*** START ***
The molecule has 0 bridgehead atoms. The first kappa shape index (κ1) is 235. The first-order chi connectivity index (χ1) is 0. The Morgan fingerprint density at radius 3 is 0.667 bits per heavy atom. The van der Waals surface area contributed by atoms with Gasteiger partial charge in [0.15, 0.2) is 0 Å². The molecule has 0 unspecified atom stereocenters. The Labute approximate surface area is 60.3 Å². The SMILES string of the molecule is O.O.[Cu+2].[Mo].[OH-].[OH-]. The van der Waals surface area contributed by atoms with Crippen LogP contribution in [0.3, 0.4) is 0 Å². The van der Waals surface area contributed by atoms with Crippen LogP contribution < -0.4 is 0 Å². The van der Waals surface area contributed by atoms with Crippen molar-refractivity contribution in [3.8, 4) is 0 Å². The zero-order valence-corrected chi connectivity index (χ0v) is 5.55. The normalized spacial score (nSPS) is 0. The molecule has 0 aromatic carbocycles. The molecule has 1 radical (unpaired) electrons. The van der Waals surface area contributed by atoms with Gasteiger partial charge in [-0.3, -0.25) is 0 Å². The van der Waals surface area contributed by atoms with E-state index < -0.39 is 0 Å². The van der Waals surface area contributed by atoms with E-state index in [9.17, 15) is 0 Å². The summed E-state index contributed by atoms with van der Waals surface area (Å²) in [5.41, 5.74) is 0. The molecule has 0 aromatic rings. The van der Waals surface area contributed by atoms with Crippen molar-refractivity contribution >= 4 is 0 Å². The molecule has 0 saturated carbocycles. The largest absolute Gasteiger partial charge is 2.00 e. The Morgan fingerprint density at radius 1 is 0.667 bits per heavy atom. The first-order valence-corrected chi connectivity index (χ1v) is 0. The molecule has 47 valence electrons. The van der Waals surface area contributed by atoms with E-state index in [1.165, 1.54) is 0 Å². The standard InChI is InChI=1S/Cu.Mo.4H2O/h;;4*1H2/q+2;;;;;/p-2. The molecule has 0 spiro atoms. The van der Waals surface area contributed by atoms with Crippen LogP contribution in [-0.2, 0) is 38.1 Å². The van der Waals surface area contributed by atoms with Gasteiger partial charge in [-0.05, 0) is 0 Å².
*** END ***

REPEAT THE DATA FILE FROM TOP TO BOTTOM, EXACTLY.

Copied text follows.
The molecule has 0 bridgehead atoms. The first kappa shape index (κ1) is 235. The first-order chi connectivity index (χ1) is 0. The Morgan fingerprint density at radius 3 is 0.667 bits per heavy atom. The van der Waals surface area contributed by atoms with Gasteiger partial charge in [0.15, 0.2) is 0 Å². The molecule has 0 unspecified atom stereocenters. The Labute approximate surface area is 60.3 Å². The SMILES string of the molecule is O.O.[Cu+2].[Mo].[OH-].[OH-]. The van der Waals surface area contributed by atoms with Crippen LogP contribution in [0.3, 0.4) is 0 Å². The van der Waals surface area contributed by atoms with Crippen LogP contribution < -0.4 is 0 Å². The van der Waals surface area contributed by atoms with Crippen molar-refractivity contribution in [3.8, 4) is 0 Å². The zero-order valence-corrected chi connectivity index (χ0v) is 5.55. The normalized spacial score (nSPS) is 0. The molecule has 0 aromatic carbocycles. The molecule has 1 radical (unpaired) electrons. The van der Waals surface area contributed by atoms with Gasteiger partial charge in [-0.3, -0.25) is 0 Å². The van der Waals surface area contributed by atoms with E-state index < -0.39 is 0 Å². The van der Waals surface area contributed by atoms with E-state index in [9.17, 15) is 0 Å². The summed E-state index contributed by atoms with van der Waals surface area (Å²) in [5.41, 5.74) is 0. The molecule has 0 aromatic rings. The van der Waals surface area contributed by atoms with Crippen molar-refractivity contribution >= 4 is 0 Å². The molecule has 0 saturated carbocycles. The largest absolute Gasteiger partial charge is 2.00 e. The Morgan fingerprint density at radius 1 is 0.667 bits per heavy atom. The first-order valence-corrected chi connectivity index (χ1v) is 0. The molecule has 47 valence electrons. The van der Waals surface area contributed by atoms with E-state index in [1.165, 1.54) is 0 Å². The standard InChI is InChI=1S/Cu.Mo.4H2O/h;;4*1H2/q+2;;;;;/p-2. The molecule has 0 spiro atoms. The van der Waals surface area contributed by atoms with Crippen LogP contribution in [-0.2, 0) is 38.1 Å². The van der Waals surface area contributed by atoms with Gasteiger partial charge in [-0.05, 0) is 0 Å².